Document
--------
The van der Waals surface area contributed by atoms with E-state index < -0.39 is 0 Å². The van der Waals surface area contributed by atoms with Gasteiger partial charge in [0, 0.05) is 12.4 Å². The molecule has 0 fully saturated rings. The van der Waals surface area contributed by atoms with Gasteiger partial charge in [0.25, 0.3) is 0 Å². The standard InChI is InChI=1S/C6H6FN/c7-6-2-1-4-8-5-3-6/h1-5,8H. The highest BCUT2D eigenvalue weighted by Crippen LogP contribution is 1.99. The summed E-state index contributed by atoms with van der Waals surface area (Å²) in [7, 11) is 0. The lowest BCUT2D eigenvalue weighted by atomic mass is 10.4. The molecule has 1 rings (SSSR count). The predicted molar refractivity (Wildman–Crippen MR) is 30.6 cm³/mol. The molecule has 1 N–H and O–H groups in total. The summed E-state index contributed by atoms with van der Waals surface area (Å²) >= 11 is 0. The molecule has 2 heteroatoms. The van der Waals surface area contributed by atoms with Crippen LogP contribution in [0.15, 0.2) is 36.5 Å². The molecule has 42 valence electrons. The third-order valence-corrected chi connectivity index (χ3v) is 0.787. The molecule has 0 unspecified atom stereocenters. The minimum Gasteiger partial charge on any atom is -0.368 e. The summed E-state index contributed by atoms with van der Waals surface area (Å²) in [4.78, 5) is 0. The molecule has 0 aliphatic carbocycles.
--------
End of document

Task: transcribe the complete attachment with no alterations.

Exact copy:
The van der Waals surface area contributed by atoms with E-state index < -0.39 is 0 Å². The van der Waals surface area contributed by atoms with Gasteiger partial charge in [0, 0.05) is 12.4 Å². The molecule has 0 fully saturated rings. The van der Waals surface area contributed by atoms with Gasteiger partial charge in [0.25, 0.3) is 0 Å². The standard InChI is InChI=1S/C6H6FN/c7-6-2-1-4-8-5-3-6/h1-5,8H. The highest BCUT2D eigenvalue weighted by Crippen LogP contribution is 1.99. The summed E-state index contributed by atoms with van der Waals surface area (Å²) in [7, 11) is 0. The lowest BCUT2D eigenvalue weighted by atomic mass is 10.4. The molecule has 1 rings (SSSR count). The predicted molar refractivity (Wildman–Crippen MR) is 30.6 cm³/mol. The molecule has 1 N–H and O–H groups in total. The summed E-state index contributed by atoms with van der Waals surface area (Å²) >= 11 is 0. The molecule has 2 heteroatoms. The van der Waals surface area contributed by atoms with Crippen LogP contribution in [0.15, 0.2) is 36.5 Å². The molecule has 42 valence electrons. The third-order valence-corrected chi connectivity index (χ3v) is 0.787. The molecule has 0 unspecified atom stereocenters. The minimum Gasteiger partial charge on any atom is -0.368 e. The summed E-state index contributed by atoms with van der Waals surface area (Å²) in [4.78, 5) is 0. The molecule has 0 aliphatic carbocycles.